Seniors & Aging

Bellingham library director retires with vision of new central library unfulfilled

Pam Kiesner came to Whatcom County in 2004 as the new director of Bellingham Public Library. She is shown in the Children’s Library at the Bellingham Public Library in October 2016.
Pam Kiesner came to Whatcom County in 2004 as the new director of Bellingham Public Library. She is shown in the Children’s Library at the Bellingham Public Library in October 2016. rmittendorf@bhamherald.com

As a library administrator for 40 years, including the past 12 as director of Bellingham Public Library, Pam Kiesner has spent her professional life surrounded by information. Yet as she approached retirement, she found the thought of leaving her career a tempting yet somewhat foggy idea.

“I still have mixed feelings about what it’s going to be like,” she said in late September, three months and a handful of days before her last day of work on Jan. 3. “I’m still closing that mental bridge.”

Kiesner had been thinking about retirement for awhile, and realized that retiring at age 64 after an even four decades of library leadership had a nice ring to it.

“If I waited until I was 65, it would be 41 years, and it didn’t sound right,” she said.

I would ride my bike to the library and fill up my basket.

Pam Kiesner, retired library director

Kiesner is certain about a few things about her retirement. She will have more time with her husband, who is already retired; she wants to get to know more people in their new neighborhood near Lake Padden; and she might get a dog. She also will have more time to hike, more time to read for pleasure and more time to be a grandmother, with her third grandchild expected early in 2017.

She also plans to remain active with Whatcom Family YMCA, where she has been a board member since she came to Bellingham.

Grew up a library lover

With a minister father and a mother who read aloud to the family after dinners, Kiesner grew up in Minneapolis an avid reader.

“I would ride my bike to the library and fill up my basket,” she said.

Her mother became a librarian after Kiesner left for college to earn a degree in English at Albion College in Michigan. Like her mother, Kiesner went into library work, earning a master’s degree in library science at the University of Michigan, with a specialty in children’s literature.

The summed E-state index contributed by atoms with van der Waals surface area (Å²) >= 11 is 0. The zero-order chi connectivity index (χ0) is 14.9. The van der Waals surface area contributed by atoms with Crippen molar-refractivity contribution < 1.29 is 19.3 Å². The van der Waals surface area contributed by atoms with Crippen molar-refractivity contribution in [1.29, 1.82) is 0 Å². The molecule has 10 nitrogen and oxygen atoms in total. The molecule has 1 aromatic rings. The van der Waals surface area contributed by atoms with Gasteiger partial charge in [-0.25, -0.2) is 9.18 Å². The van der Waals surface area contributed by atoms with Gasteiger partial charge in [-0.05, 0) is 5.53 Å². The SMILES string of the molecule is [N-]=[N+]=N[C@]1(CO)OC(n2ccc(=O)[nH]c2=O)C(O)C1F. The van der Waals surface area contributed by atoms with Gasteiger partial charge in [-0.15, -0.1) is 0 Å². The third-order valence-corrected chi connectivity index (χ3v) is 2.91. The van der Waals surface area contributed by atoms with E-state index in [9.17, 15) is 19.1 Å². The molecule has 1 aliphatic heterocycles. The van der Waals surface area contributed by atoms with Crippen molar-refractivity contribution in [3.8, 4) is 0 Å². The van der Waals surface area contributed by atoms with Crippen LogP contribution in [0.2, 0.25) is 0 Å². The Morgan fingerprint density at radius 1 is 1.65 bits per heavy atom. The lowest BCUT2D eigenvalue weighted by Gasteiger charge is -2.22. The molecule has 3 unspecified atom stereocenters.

Kiesner started her career as head of the central children’s library at the county library in Green Bay, Wis., where she moved up the ladder to assistant director before she came to Whatcom County in 2004 as the new director of Bellingham Public Library.

Flush years, lean years

Kiesner’s years in Green Bay were flush times, with money available for new library branches and more staff. Kiesner said she was hired by Bellingham because of her experience in Green Bay raising money and overseeing the construction or remodel of several branches.

The city so deserves a new library.

Pam Kiesner

Kiesner describes Bellingham’s central library, built in 1951, as small, inefficient and poorly designed. During her tenure in Bellingham, a library analysis was conducted and more than 20 potential sites for a new library were studied. In 2007, the library board recommended that the central library at 201 Central Ave. be demolished and a new library be built in its place.

“It seemed like we were poised,” Kiesner said.

Instead, the nationwide recession hit, and government spending shrank for library staff, acquisitions and operations. There were local improvements, including creation of the Barkley Branch Library and a major upgrade to the Fairhaven Branch Library. However, library services still haven’t caught up to pre-recession levels, she said, and the central library remains basically unchanged.

Kiesner said the library board plans to seek an interim director to serve while a new study explores alternatives for library funding. Options include a library levy, or joining the Whatcom County Library System. She hopes new energy can be found to replace Bellingham’s 66-year-old library.

“I think it will happen eventually,” Kiesner said. “The city so deserves a new library.”

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